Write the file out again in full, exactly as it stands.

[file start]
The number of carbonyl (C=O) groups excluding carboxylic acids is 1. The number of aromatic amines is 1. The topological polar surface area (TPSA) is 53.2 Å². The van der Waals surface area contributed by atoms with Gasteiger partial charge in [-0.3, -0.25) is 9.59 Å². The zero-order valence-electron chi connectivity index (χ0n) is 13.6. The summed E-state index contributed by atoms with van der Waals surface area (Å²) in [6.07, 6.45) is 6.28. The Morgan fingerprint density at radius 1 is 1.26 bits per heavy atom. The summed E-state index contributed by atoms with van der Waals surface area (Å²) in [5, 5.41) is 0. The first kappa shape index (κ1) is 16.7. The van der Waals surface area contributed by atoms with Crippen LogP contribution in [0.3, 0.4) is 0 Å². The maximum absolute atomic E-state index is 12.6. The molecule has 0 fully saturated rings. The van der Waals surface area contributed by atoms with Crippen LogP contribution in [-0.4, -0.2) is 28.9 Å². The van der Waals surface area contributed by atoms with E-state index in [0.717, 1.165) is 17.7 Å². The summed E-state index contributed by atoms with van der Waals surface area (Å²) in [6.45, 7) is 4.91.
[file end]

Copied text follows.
The number of carbonyl (C=O) groups excluding carboxylic acids is 1. The number of aromatic amines is 1. The topological polar surface area (TPSA) is 53.2 Å². The van der Waals surface area contributed by atoms with Gasteiger partial charge in [-0.3, -0.25) is 9.59 Å². The zero-order valence-electron chi connectivity index (χ0n) is 13.6. The summed E-state index contributed by atoms with van der Waals surface area (Å²) in [6.07, 6.45) is 6.28. The Morgan fingerprint density at radius 1 is 1.26 bits per heavy atom. The summed E-state index contributed by atoms with van der Waals surface area (Å²) in [5, 5.41) is 0. The first kappa shape index (κ1) is 16.7. The van der Waals surface area contributed by atoms with Crippen LogP contribution in [0.3, 0.4) is 0 Å². The maximum absolute atomic E-state index is 12.6. The molecule has 0 fully saturated rings. The van der Waals surface area contributed by atoms with Crippen LogP contribution in [-0.4, -0.2) is 28.9 Å². The van der Waals surface area contributed by atoms with E-state index in [0.717, 1.165) is 17.7 Å². The summed E-state index contributed by atoms with van der Waals surface area (Å²) in [6.45, 7) is 4.91.